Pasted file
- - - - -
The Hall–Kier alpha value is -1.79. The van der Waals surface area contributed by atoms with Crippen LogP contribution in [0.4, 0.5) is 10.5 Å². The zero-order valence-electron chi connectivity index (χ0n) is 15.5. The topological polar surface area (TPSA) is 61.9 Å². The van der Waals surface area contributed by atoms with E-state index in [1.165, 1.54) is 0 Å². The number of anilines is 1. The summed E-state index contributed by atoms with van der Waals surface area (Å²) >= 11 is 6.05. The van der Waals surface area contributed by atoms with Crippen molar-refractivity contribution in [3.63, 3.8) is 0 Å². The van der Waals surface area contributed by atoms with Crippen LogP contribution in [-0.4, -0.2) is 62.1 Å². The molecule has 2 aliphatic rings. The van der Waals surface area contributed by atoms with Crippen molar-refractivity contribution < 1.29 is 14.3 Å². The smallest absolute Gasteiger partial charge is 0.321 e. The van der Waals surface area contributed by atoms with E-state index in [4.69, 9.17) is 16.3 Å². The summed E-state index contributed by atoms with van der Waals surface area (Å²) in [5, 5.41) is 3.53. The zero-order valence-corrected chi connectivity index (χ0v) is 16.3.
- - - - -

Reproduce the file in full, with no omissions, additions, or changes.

The Hall–Kier alpha value is -1.79. The van der Waals surface area contributed by atoms with Crippen LogP contribution in [0.4, 0.5) is 10.5 Å². The zero-order valence-electron chi connectivity index (χ0n) is 15.5. The topological polar surface area (TPSA) is 61.9 Å². The van der Waals surface area contributed by atoms with E-state index in [1.165, 1.54) is 0 Å². The number of anilines is 1. The summed E-state index contributed by atoms with van der Waals surface area (Å²) >= 11 is 6.05. The van der Waals surface area contributed by atoms with Crippen molar-refractivity contribution in [3.63, 3.8) is 0 Å². The van der Waals surface area contributed by atoms with Crippen LogP contribution in [-0.4, -0.2) is 62.1 Å². The molecule has 2 aliphatic rings. The van der Waals surface area contributed by atoms with Crippen molar-refractivity contribution < 1.29 is 14.3 Å². The smallest absolute Gasteiger partial charge is 0.321 e. The van der Waals surface area contributed by atoms with E-state index in [4.69, 9.17) is 16.3 Å². The summed E-state index contributed by atoms with van der Waals surface area (Å²) in [5, 5.41) is 3.53. The zero-order valence-corrected chi connectivity index (χ0v) is 16.3.